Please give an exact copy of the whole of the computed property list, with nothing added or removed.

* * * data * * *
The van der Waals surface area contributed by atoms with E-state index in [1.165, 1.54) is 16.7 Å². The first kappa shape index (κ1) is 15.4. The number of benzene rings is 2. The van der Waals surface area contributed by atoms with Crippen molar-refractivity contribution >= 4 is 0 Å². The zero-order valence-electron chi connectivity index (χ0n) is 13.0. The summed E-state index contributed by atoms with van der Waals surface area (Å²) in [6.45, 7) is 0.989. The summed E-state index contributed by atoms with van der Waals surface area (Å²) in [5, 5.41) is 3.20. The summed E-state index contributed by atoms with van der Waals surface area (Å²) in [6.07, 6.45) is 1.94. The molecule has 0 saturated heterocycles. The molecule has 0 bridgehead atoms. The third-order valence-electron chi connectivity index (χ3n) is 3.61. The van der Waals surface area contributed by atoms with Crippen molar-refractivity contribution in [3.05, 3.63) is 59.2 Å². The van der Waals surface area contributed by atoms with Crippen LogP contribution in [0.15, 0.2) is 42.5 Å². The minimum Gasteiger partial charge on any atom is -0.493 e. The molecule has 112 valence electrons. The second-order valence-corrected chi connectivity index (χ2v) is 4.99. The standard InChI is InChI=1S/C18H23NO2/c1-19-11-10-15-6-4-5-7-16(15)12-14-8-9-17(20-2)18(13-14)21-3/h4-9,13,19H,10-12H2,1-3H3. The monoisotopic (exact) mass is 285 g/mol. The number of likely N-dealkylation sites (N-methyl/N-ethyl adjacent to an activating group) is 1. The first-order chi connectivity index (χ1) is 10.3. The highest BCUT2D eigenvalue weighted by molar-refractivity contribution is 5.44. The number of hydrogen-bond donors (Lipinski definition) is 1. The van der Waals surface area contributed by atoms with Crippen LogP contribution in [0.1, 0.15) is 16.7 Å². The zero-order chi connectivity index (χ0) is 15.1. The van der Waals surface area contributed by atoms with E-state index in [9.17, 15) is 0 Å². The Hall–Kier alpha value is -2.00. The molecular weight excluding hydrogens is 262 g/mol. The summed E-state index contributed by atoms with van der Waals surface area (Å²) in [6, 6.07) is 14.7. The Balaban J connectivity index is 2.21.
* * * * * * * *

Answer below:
The van der Waals surface area contributed by atoms with E-state index in [1.165, 1.54) is 16.7 Å². The first kappa shape index (κ1) is 15.4. The number of benzene rings is 2. The van der Waals surface area contributed by atoms with Crippen molar-refractivity contribution >= 4 is 0 Å². The zero-order valence-electron chi connectivity index (χ0n) is 13.0. The summed E-state index contributed by atoms with van der Waals surface area (Å²) in [6.45, 7) is 0.989. The summed E-state index contributed by atoms with van der Waals surface area (Å²) in [5, 5.41) is 3.20. The summed E-state index contributed by atoms with van der Waals surface area (Å²) in [6.07, 6.45) is 1.94. The molecule has 0 saturated heterocycles. The molecule has 0 bridgehead atoms. The third-order valence-electron chi connectivity index (χ3n) is 3.61. The van der Waals surface area contributed by atoms with Crippen molar-refractivity contribution in [3.05, 3.63) is 59.2 Å². The van der Waals surface area contributed by atoms with Crippen LogP contribution in [0.15, 0.2) is 42.5 Å². The minimum Gasteiger partial charge on any atom is -0.493 e. The molecule has 112 valence electrons. The second-order valence-corrected chi connectivity index (χ2v) is 4.99. The standard InChI is InChI=1S/C18H23NO2/c1-19-11-10-15-6-4-5-7-16(15)12-14-8-9-17(20-2)18(13-14)21-3/h4-9,13,19H,10-12H2,1-3H3. The monoisotopic (exact) mass is 285 g/mol. The number of likely N-dealkylation sites (N-methyl/N-ethyl adjacent to an activating group) is 1. The first-order chi connectivity index (χ1) is 10.3. The highest BCUT2D eigenvalue weighted by molar-refractivity contribution is 5.44. The number of hydrogen-bond donors (Lipinski definition) is 1. The van der Waals surface area contributed by atoms with Crippen LogP contribution in [0.1, 0.15) is 16.7 Å². The zero-order chi connectivity index (χ0) is 15.1. The van der Waals surface area contributed by atoms with E-state index in [9.17, 15) is 0 Å². The Hall–Kier alpha value is -2.00. The molecular weight excluding hydrogens is 262 g/mol. The summed E-state index contributed by atoms with van der Waals surface area (Å²) in [6, 6.07) is 14.7. The Balaban J connectivity index is 2.21.